The HTC Media Link is a little dongle that adds DLNA support to your telly, which means you can stream media from your HTC mobile phone straight to the big screen. You can also connect it to your home network to wirelessly stream stuff from your Windows 7 computer to your TV, while using your phone as the remote control.
You can pick up the Media Link for £90, and HTC will throw in an HDMI cable -- which is handy, because the gadget has a tiny micro-HDMI port which requires a special cable.
Size does matter
The Media Link is insanely tiny -- barely bigger than a box of tic-tacs. Unfortunately, once you add a huge power adaptor, which is larger than the device itself, and two big cables, the Media Link is left flopping around like a minnow on a fishing line.
We hate to complain about something being too small, but the stiff cables and light weight kept the Media Link from sitting comfortably on any flat surface, and we had to wedge it in beside our set-top box lest it slip into the bottomless pit of cable spaghetti behind the TV.
You've got two options with the Media Link -- using as a wireless hotspot, or connecting it to your home network.
To keep things simple, use it as a wireless hotspot. Plug it in, connect it to your telly's HDMI port, and fire it up. It creates its own bubble of Wi-Fi, so you can connect to it using the Connected Media app on your HTC phone. Then you're laughing -- photos, music and video are beamed over to the big screen with no fuss.
This set-up took us less than 5 minutes to sort out, which is pretty unheard of for media equipment, and half of that was figuring out what all the buttons on our TV remote do.
We did have some trouble with unsupported video, however. Two of our films in AVI format just wouldn't play through the Media Link, despite showing fine on the HTC Desire HD we were testing it with. This was a punch below the belt -- it's enough of a pain in the leg to sort out what videos will play on the phone, without having to worry about the media streamer too.
The more complicated option is to connect the Media Link to your own Wi-Fi network, and use it to stream media from your Windows 7 computer or your phone. All three have to be connected to the same Wi-Fi network, and we did have some trouble getting started. The instructions weren't clear that you have to connect to the Media Link's own hotspot first, in order to configure it to connect to your Wi-Fi.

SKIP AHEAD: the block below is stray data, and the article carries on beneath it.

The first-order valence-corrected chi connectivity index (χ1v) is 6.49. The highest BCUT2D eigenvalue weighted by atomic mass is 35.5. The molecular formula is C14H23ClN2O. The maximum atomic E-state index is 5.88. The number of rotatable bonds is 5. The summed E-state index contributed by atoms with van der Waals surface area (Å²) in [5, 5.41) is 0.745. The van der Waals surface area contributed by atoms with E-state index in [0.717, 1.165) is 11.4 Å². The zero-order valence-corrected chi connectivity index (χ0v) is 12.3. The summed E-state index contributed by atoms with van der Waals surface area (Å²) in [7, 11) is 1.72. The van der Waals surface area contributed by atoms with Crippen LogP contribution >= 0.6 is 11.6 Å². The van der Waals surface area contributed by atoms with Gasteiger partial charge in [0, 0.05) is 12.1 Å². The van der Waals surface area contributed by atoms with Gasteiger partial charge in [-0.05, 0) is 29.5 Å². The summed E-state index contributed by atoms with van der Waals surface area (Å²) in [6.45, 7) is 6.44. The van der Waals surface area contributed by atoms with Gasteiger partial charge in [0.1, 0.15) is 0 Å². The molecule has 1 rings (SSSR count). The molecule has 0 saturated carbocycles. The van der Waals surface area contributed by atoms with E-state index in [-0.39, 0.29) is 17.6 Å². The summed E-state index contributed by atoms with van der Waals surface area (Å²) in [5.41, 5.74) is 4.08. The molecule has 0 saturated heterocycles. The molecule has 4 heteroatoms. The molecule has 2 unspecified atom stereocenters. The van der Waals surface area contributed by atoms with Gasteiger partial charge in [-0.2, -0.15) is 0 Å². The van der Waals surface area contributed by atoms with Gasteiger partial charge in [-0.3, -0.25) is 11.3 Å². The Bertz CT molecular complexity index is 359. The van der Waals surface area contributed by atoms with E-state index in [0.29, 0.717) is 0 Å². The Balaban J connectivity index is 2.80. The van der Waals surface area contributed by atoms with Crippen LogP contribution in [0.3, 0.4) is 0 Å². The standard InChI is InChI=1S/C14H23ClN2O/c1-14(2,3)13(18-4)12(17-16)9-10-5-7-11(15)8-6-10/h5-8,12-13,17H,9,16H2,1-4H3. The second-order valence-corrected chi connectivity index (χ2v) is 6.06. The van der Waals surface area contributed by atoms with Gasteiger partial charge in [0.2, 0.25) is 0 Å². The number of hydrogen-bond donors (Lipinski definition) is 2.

But, once we'd sorted that out, getting our streaming started was pretty painless. We were able to see all of the photos, music and videos on our PC without any trouble by using Windows Media Player in Windows 7.
Actually viewing those files on the TV was tediously slow, though. Over our 802.11n wireless network, even photos took ages to transfer to the big screen. Also, we had trouble playing some of our video files, particularly the AVI files that we favour for films.
We did like using the Desire HD as a remote to browse through the files on our computer and fire them over to the TV. But again, long pauses as our library was loaded meant we spent more time waiting than watching.
The HTC Media Link is a tiny, easy to use media streamer that mostly does what it says on the tin. After a few minor hiccups during setup, it served as a simple, hands-free method of getting our snaps and shots from a phone to the TV. But we're left wondering if it's worth £99 just to see our grainy videos on our telly, when we could upload them to YouTube for free and watch them anywhere.
And up against a full-sized video streamer, the little Media Link can't defend itself. It has no YouTube, iPlayer or other catch-up services and no storage of its own. It is cheaper than most, but with gaping holes in its video support, we woudn't want to rely on it for getting all our digital movies off our computer and on to the TV. That makes the Media Link strictly for HTC phone fans only.
Edited by Nick Hide